The Keeper of Lost Things: A Novel
by Ruth Hogan
Hardcover- $15.57

A charming, clever, and quietly moving debut novel of of endless possibilities and joyful discoveries that explores the promises we make ...

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  "The Keeper of Lost Things" by Phyllisouthfield (see profile) 05/17/17

This is just an entertaining read. The characters are interesting and their stories are entertaining. I suggest that you do not get stuck on every person's story as it happens. It will all come together? eventually instyle.

  "the keeper of lost things" by Carolynr (see profile) 06/25/17

Anthony Peardew is the keeper of lost things. Forty years ago, he carelessly lost a keepsake from his beloved fiancée, Therese. That very same day, she died unexpectedly. Brokenhearted, Anthony sought consolation in rescuing lost objects—the things others have dropped, misplaced, or accidentally left behind—and writing stories about them. Now, in the twilight of his life, Anthony worries that he has not fully discharged his duty to reconcile all the lost things with their owners. As the end nears, he bequeaths his secret life’s mission to his unsuspecting assistant, Laura, leaving her his house and and all its lost treasures, including an irritable ghost.

Recovering from a bad divorce, Laura, in some ways, is one of Anthony’s lost things. But when the lonely woman moves into his mansion, her life begins to change. She finds a new friend in the neighbor’s quirky daughter, Sunshine, and a welcome distraction in Freddy, the rugged gardener. As the dark cloud engulfing her lifts, Laura, accompanied by her new companions, sets out to realize Anthony’s last wish: reuniting his cherished lost objects with their owners.

while I do agree with some of the constructive criticism, i still really liked this book. I had some difficulty with the parallel stories and no know ing how they connectect for much of the book. but as you realize where they come together it is wonderful. A good read!!

  "The Keeper of Lost Things" by KJmellen (see profile) 11/29/17

It starts out so promising with a great opening chapter with good descriptive writing and then does not live up to the expectations. The author seemed to throw too many ideas into the story and some of the side stories were just distracting without advancing the narrative. The ghost story line was just too much. There was very little character development. The premise of the story did not live up to our expectations.

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  "" by [email protected] (see profile) 10/01/18

It was mostly pointless. Laura was super annoying and the haunting? made no sense. The side plot with Bomber and Eunice was so much better than the main plot and would have made a more interesting novel. The book did not live up to its blurb.

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  "Settle in with "the lovely cup of tea" and enjoy a great read! " by bmedvid (see profile) 03/27/19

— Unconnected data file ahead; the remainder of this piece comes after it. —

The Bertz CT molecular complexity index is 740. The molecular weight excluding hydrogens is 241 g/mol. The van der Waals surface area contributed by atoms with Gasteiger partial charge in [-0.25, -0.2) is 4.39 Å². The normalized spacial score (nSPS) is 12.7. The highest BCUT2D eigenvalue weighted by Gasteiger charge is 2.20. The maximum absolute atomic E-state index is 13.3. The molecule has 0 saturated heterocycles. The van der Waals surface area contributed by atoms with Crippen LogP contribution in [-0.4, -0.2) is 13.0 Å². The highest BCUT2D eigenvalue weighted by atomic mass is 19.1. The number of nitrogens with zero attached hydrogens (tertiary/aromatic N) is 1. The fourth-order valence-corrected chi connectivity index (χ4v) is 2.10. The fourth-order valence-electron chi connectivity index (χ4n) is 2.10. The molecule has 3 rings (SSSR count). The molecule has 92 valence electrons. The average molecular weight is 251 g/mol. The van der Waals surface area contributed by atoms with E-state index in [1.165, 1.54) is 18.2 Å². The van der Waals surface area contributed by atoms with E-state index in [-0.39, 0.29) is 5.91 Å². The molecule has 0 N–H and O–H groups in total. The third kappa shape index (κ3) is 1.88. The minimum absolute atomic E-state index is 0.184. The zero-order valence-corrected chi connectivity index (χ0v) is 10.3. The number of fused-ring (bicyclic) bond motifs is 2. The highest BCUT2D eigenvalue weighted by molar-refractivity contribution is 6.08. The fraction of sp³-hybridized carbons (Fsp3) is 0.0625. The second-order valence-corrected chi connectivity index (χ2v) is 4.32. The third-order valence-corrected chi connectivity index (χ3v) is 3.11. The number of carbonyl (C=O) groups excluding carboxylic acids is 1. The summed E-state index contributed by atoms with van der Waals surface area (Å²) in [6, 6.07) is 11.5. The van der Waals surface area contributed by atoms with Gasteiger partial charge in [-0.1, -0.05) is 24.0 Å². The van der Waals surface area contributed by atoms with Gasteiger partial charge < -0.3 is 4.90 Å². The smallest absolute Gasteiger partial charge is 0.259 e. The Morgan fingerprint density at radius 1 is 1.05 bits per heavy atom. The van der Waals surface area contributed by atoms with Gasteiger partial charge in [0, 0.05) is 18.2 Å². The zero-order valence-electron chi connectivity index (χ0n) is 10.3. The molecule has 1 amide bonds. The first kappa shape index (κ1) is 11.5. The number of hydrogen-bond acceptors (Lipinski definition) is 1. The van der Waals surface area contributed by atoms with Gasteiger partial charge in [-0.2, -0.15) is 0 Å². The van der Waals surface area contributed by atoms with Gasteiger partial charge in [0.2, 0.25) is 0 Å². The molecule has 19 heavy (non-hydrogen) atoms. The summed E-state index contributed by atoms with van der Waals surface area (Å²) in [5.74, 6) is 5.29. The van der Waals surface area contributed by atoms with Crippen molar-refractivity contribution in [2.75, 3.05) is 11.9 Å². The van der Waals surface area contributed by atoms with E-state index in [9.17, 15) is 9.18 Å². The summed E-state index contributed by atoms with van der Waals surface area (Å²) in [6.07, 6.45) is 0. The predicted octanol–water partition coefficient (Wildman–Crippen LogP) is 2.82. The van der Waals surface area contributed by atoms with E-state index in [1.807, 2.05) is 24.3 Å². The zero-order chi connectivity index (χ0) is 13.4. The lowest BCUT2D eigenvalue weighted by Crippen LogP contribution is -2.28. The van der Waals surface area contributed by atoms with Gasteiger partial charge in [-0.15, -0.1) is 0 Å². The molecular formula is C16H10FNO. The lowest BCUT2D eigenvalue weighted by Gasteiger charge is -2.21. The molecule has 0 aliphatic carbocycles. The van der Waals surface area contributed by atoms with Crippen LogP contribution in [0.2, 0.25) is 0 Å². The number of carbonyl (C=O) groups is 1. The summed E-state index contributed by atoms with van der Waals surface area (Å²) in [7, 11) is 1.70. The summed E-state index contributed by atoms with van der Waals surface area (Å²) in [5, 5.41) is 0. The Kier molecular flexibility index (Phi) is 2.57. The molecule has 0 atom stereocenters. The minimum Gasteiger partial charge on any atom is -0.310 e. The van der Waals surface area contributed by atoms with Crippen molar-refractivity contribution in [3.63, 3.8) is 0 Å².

“Anthony saw all of this in Laura and knew that he had chosen well. She understood that everything had a value greater than money; it had a story, a memory, and most importantly a unique place in the life of Padua.”

Short story writer, Anthony Peardew, tragically lost the love of his life too early. As a result, he spent the remainder of his life lovingly collecting and cataloging lost items (such as buttons, puzzle pieces, and cremated ashes). He did this with the hope of bringing joy to people by reuniting them with their special lost items. As the novel begins, Anthony is near the end of his life and decides to leave his sanctuary-like house, named Padua, to his housekeeper Laura with the request that she continues his work of trying to reunite the lost items with their owners. Thus begins Laura’s story as she works through this request, comes to know Anthony’s full story, makes Padua her home, heals her own wounds, and steps out into “real life”.

I finished this book and immediately thought – what a sweet book! Not sweet in the saccharine sense, but in a charming, feel-good way. To me, this book was reminiscent of A Man Called Ove by Fredrik Backman. Hogan masterfully wove stories within stories. As Laura’s story progressed, Anthony’s story unfolded and the stories behind many of the lost items were revealed. The characters in each of the narratives danced around one other – sometimes coming together and interacting, and other times only being in each other’s orbit. I found it refreshing that the author did not feel the need to connect everyone in the end.

Hogan’s novel was imbued with British humor that had me laughing out loud throughout the book. There was also a touch of the mystical as the ghost of Anthony’s fiancée, Therese, made her restless presence known by haunting Padua. I also appreciated many of the author’s references like naming Anthony after Saint Anthony of Padua (the patron saint of lost things) and his last name Peardew was suggestive of the French word “perdu” meaning lost. Obviously, the theme of loss played a major role in this novel. Even the characters that were drawn to Padua (Laura, Freddy the gardener, Sunshine the neighbor, and Sunshine’s parents) were lost people who found solace, sanctuary, and healing in the house. Other themes included grief, reunion, love, and how seemingly insignificant things/moments/people can have powerful meanings.

I loved this book. Ruth Hogan presents a cleverly imaginative and whimsical novel. After I finished reading it and understood the arc of the story, I wanted to go back and reread it immediately to find and appreciate more of the author’s nuisances. I highly recommend this book – settle in with “the lovely cup of tea” and enjoy!

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